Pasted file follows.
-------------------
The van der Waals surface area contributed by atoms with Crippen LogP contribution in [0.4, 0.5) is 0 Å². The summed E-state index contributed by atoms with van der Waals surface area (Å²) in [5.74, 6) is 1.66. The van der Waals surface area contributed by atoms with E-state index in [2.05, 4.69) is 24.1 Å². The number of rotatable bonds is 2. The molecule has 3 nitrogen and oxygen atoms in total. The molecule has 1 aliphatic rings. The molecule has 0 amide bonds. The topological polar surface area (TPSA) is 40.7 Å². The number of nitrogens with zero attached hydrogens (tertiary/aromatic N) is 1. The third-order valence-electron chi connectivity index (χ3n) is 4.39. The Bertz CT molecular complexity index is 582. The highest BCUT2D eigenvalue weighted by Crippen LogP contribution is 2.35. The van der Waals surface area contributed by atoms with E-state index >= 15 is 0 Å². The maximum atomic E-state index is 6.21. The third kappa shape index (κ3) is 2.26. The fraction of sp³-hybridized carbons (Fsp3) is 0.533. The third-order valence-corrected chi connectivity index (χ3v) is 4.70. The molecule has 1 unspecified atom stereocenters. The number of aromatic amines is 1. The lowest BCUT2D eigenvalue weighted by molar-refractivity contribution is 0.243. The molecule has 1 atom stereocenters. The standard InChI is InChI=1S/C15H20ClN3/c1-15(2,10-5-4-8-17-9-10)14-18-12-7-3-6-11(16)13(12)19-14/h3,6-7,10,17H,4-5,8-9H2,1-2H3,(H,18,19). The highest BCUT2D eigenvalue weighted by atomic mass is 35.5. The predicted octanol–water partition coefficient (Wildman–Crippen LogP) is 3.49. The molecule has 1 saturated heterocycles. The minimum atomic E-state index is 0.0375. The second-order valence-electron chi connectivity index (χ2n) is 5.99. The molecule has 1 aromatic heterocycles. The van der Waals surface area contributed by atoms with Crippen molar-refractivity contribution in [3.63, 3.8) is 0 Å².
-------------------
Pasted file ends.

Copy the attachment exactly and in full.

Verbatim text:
The van der Waals surface area contributed by atoms with Crippen LogP contribution in [0.4, 0.5) is 0 Å². The summed E-state index contributed by atoms with van der Waals surface area (Å²) in [5.74, 6) is 1.66. The van der Waals surface area contributed by atoms with E-state index in [2.05, 4.69) is 24.1 Å². The number of rotatable bonds is 2. The molecule has 3 nitrogen and oxygen atoms in total. The molecule has 1 aliphatic rings. The molecule has 0 amide bonds. The topological polar surface area (TPSA) is 40.7 Å². The number of nitrogens with zero attached hydrogens (tertiary/aromatic N) is 1. The third-order valence-electron chi connectivity index (χ3n) is 4.39. The Bertz CT molecular complexity index is 582. The highest BCUT2D eigenvalue weighted by Crippen LogP contribution is 2.35. The van der Waals surface area contributed by atoms with E-state index >= 15 is 0 Å². The maximum atomic E-state index is 6.21. The third kappa shape index (κ3) is 2.26. The fraction of sp³-hybridized carbons (Fsp3) is 0.533. The third-order valence-corrected chi connectivity index (χ3v) is 4.70. The molecule has 1 unspecified atom stereocenters. The number of aromatic amines is 1. The lowest BCUT2D eigenvalue weighted by molar-refractivity contribution is 0.243. The molecule has 1 atom stereocenters. The standard InChI is InChI=1S/C15H20ClN3/c1-15(2,10-5-4-8-17-9-10)14-18-12-7-3-6-11(16)13(12)19-14/h3,6-7,10,17H,4-5,8-9H2,1-2H3,(H,18,19). The highest BCUT2D eigenvalue weighted by atomic mass is 35.5. The predicted octanol–water partition coefficient (Wildman–Crippen LogP) is 3.49. The molecule has 1 saturated heterocycles. The minimum atomic E-state index is 0.0375. The second-order valence-electron chi connectivity index (χ2n) is 5.99. The molecule has 1 aromatic heterocycles. The van der Waals surface area contributed by atoms with Crippen molar-refractivity contribution in [3.63, 3.8) is 0 Å².